Seton Hill University students selected for United Nations Supported Millennium Fellowship
A group of Seton Hill University students from a variety of majors has been selected for the Millennium Fellowship, a semester-long leadership development program sponsored by the United Nations Academic Impact and Millennium Campus Network, that convenes, challenges and celebrates student leadership for UN goals.
More than 25,000 students applied from 2,000 campuses worldwide with only 2,000 students selected on 136 campuses in 30 nations for the Millennium Fellowship Class of 2021. As Millennium Fellows, the Seton Hill students will engage in leadership training and will put into motion a community project that tackles the United Nations Sustainable Goal for Sustainable Cities.
“The entire Seton Hill community congratulates our student leaders selected to the Millennium Fellowship Class of 2021,” said Seton Hill President Mary C. Finger, Ed.D. “These students will work toward advancing the UN Sustainable Development Goals, an effort that aligns with our mission as a Catholic, Setonian institution. Seton Hill is committed to educating students to think and act critically, creatively and ethically as members of society committed to transforming the world. The Fellowship will provide Seton Hill students with an outlet to apply what they are learning in the classroom to critical real-world situations.”
“The Millennium Campus Fellowship program offers students an unparalleled chance to engage their leadership skills to identify challenges in our changing world,” said Roni Kay O’Dell, Ph.D., Associate Professor of Political Science and the faculty advisor to the Millennium Fellows at Seton Hill. “The program provides training and insight for students on implementing a community project to advance one of the sustainable development goals that the United Nations is working to achieve. Our Seton Hill University students will be implementing a project to raise awareness on making cities and human settlements sustainable and safe, particularly in the areas of water, air, and infrastructure. Through research, presentations, and community service they will engage their peers and members of the community to care for and cherish the world we live in. I'm excited to support these students as they implement this project and become leaders at Seton Hill and in our larger community.”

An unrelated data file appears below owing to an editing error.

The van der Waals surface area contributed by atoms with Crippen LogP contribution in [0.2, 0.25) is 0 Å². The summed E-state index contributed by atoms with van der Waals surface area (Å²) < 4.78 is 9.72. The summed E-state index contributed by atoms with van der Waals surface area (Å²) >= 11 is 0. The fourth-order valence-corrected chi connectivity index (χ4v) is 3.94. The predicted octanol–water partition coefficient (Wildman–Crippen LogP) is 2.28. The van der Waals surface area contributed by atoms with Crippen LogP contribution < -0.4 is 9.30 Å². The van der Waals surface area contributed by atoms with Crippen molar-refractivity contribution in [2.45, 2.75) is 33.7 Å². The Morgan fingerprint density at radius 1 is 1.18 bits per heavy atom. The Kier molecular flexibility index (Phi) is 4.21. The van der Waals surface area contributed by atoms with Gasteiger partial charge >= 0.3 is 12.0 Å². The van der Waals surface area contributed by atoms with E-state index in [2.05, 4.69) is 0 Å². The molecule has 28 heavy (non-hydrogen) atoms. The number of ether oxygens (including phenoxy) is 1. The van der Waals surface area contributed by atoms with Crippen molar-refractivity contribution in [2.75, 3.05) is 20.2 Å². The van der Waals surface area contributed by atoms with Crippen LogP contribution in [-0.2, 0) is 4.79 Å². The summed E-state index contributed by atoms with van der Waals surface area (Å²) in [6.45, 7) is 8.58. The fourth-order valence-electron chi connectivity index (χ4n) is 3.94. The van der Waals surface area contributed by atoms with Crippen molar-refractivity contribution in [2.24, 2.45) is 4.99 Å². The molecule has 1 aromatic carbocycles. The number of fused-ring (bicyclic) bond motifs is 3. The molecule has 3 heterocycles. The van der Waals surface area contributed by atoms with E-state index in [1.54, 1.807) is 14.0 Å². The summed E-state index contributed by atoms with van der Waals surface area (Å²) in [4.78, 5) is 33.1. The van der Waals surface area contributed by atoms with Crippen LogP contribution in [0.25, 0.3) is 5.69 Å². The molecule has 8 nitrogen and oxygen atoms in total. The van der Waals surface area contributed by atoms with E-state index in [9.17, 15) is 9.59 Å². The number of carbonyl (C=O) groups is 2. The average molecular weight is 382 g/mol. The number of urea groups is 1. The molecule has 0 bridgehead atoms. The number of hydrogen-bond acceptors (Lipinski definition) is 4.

The 12 students from Seton Hill selected for the Millennium Fellowship include Ariana Scott, a senior Political Science and Sociology student from Leechburg, Pa.; Gabby Bubin, a junior Global Studies student from Prince Frederick, Md.; Brianna Franzino, a senior Global Studies student from Greensburg, Pa.; Adam Bobak, a senior Biology/Osteopathic Medicine 4+4 student from Ashville, Pa.; Kayla Vaccaro, a senior Biology/Osteopathic Medicine 4+4 student from Manahawkin, N.J.; Abby Zuder, a sophomore Biochemistry student from Pittsburgh, Pa.; Emma Zuder, a sophomore English student from Pittsburgh, Pa.; Tawni Wilkinson, a sophomore Biochemistry student from Oakdale, Pa.; Rachael Kopec, a junior Biochemistry student from Coraopolis, Pa.; Allyson Johnson, a junior Physician Assistant student from Canal Fulton, Ohio; Pietro Porco, a sophomore Political Science student from Tarentum, Pa.; and Meghan Cutshall, a sophomore Political Science/Pre-Law 3+3 student from Hollidaysburg, Pa.
Scott and Bubin are the student leaders who facilitated the application to the Millennium Fellowship for the group.
Their project - SHUstainable Human Settlements and Resources (SHSR) – brings together Seton Hill students from various disciplines dedicated to researching, educating, and impacting the local community around UN Sustainable Development Goal (SDG) No. 11 - Sustainable Cities.
The three-part project will focus on research, outreach, and cleanup.
During the research phase, the students will focus on the ways cities are impacted by water, air, infrastructure, and other human-related environmental issues as well as the political and socio-economic effects of the issue.
The team will then conduct outreach to local middle and high school students as well as Seton Hill students about their research and the importance of sustainable cities. In addition, they plan to travel to Harrisburg to lobby state officials on the issue.
Finally, the group will host a community cleanup event to take tangible action on the issue of sustainability.
During the fellowship, they will also attend virtual events with Millennium Fellows from around the globe to learn more about what others are doing and to hear from a variety of speakers on social impact work and how they can be better leaders in their communities.
“As a senior, I am excited to be working on a project that takes all of the knowledge I’ve learned during my time at Seton Hill and apply it to a real-world project that can make an impact,” said Scott.
Bubin added, “I’m looking forward to working with other fellows in different countries, but also making an impact locally and continuing these efforts long after the fellowship is over.”